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German Friendly Society
Photograph by Lissa D'Aquisto, courtesy of City of Charleston

The building that now houses the German Friendly Society was constructed around 1829. It originally housed a Bible depository, a use which reflects Charleston's response to the evangelical movement of the early 19th century. When first complete, the three-story brick building had a hipped roof with a square cupola. Although this cupola was removed, the building today retains many of its original features.

In 1882 the Carolina Art Association purchased the Bible depository for its headquarters. For several decades the building housed the beginnings of the association's art collection. In 1904, the association moved to its newly constructed headquarters at 135 Meeting Street, now the Gibbs Memorial Art Gallery.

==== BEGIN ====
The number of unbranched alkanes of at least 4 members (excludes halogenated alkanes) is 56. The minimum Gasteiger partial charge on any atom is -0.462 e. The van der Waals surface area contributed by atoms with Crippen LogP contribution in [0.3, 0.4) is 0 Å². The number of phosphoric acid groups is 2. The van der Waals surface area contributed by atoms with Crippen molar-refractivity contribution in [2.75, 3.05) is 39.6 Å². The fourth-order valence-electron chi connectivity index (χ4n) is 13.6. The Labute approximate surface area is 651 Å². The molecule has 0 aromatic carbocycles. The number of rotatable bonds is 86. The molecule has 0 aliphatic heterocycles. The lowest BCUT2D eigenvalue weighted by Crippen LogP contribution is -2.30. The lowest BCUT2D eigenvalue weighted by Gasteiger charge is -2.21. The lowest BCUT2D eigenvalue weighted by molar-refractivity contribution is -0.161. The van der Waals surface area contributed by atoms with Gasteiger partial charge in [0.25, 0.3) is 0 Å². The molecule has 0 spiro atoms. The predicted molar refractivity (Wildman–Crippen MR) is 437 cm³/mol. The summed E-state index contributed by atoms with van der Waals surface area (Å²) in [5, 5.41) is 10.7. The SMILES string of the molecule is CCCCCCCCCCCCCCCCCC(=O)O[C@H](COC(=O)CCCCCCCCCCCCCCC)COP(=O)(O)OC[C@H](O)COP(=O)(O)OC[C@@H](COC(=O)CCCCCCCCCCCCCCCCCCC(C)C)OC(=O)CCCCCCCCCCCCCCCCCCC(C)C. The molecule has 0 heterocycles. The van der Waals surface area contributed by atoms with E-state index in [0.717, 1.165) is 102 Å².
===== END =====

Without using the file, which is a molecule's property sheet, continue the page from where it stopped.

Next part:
Entrance of the German Friendly Society
Photograph by Lissa D'Aquisto, courtesy of City of Charleston
The German Friendly Society purchased the building for its headquarters in 1942. Founded by members of St. John's Lutheran Church in 1766, the German Friendly Society gave assistance to new immigrants and aid to orphans and widows. The Society meets here weekly, and while membership is limited to 175 people, it is not restricted to persons of German ancestry. The building contains a collection of artifacts that depict more than 200 years of the Society's history, as well as portraits of past officers, the earliest of whom were distinguished Revolutionaries. The original Society hall was located at 27 Archdale Street until 1864, when it burned in a fire believed to have been started by a Federal shell. The German Friendly Society is one of more than 1400 historically significant buildings within the Charleston Old and Historic District.

The German Friendly Society is located at 29 Chalmers St. The building is not open to the public.

 

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